If we would speak of Jesus rightly, we have to learn how to speak the same language of those prophets.

The purpose and power of the church

He said to them: “It is not for you to know the times or dates the Father has set by his own authority. But you will receive power when the Holy Spirit comes on you, and you will be my witnesses in Jerusalem, and in all Judea and Samaria, and to the ends of the earth.” (Acts 1:7-8)

The purpose of the church is to be a witness to Jesus Christ to the ends of the earth until the Lord comes again.

The power to be the church comes from the Holy Spirit.

These may not seem like remarkable statements, but they are helping me form my own understanding of the nature of the church and the relationship between the Methodist movement and the institutional church.

The primary purpose of the church is to bear witness to Jesus Christ. It exists as a form of testimony and to testify to what we have seen and heard. It also bears the testimony the stretches back to Israel and through the history of the church. Our new testimony is contiguous with and of a kind with that previous testimony.

When I began to think about the church as witness, it changed my reading of scripture. For instance, I had not really ever paid much attention to these words from Peter before:

You killed the author of life, but God raised him from the dead. We are witnesses of this. (Acts 3:15)

And this is why the gospel as described by Paul in 1 Corinthians 15 includes great detail about who witnessed the resurrected Christ. These acts of witness are important because the church exists to bear this witness to the ends of the earth — across space and time.

This conception of the church as witness stirs up for me recollections of things written by Walter Brueggemann and Stanley Hauerwas, two contemporary writers and scholars who have had a significant impact on me. Brueggemann writes quite a bit of scripture itself as a form of testimony. Hauerwas grounds ecclesiology on the way the language the church uses shapes both how we see the world and how we understand ourselves. His narrative and cultural-linguistic theology strikes me as very much in keeping with the claim that the purpose of the church is to bear a testimony, to make witness, about the true nature of our existence.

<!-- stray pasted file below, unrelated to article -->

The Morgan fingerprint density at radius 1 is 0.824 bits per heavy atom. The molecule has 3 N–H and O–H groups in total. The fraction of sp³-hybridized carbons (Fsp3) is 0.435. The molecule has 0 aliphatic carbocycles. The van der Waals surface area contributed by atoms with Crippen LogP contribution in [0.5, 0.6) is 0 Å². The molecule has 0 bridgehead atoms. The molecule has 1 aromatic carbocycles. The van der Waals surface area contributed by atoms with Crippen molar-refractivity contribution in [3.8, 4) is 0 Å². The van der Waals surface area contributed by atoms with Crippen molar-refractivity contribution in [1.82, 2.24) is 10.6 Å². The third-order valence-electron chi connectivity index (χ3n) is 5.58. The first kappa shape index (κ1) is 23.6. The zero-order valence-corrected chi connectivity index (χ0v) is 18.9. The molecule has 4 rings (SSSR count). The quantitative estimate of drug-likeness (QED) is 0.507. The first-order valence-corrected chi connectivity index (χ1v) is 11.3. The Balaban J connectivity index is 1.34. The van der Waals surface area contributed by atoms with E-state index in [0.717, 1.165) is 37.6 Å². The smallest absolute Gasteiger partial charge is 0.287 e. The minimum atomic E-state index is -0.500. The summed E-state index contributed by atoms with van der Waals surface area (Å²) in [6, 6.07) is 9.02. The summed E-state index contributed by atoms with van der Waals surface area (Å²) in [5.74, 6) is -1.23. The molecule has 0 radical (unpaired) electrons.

And — just to be clear — I do not believe that witness is merely about what we say, although it is certainly about that. It is about what we do and how we live together. We catch a glimpse of that in Romans 1 when Paul is celebrating the existence of the Roman church.

First, I thank my God through Jesus Christ for all of you, because your faith is being reported all over the world. (Romans 1:8)

The one piece that I’ve always felt was sorely lacking in Hauerwas was the Holy Spirit. Hauerwas’ descriptions of the church always feel — at least to me — rather naturalistic, as if sociology and psychology could account for the church by themselves. But in Acts 1, we get the corrective to that.

Do not leave Jerusalem, but wait for the gift my Father promised, which you have heard me speak about. For John baptized with water, but in a few days you will be baptized with the Holy Spirit.” (Acts 1:4-5)

If the purpose of the church is to bear witness to Christ, the Holy Spirit is the source of the church’s power to do so. It is the life energy of the church.

Since that is the case, the church is called to “wait” for the promised Spirit in prayer and worship and works of mercy. The church is called to make itself fit to receive and bear the Holy Spirit through confession, forgiveness, and repentance. We must wait on the gift of the Holy Spirit and receive that gift if we are to be the witnessing church.

And this insight has helped me in thinking about John Wesley and Methodism.

The purpose of Methodism was to reform the church by spreading scriptural holiness. It was, in the language I’m using here, a movement trying to reconnect the church to its source of power, so that the church might have the strength to achieve its purpose, bearing witness to Christ in all things. The reason Wesley was correct to resist breaking away from the Church of England was because the mission of Methodism was to revitalize the church not to be the church.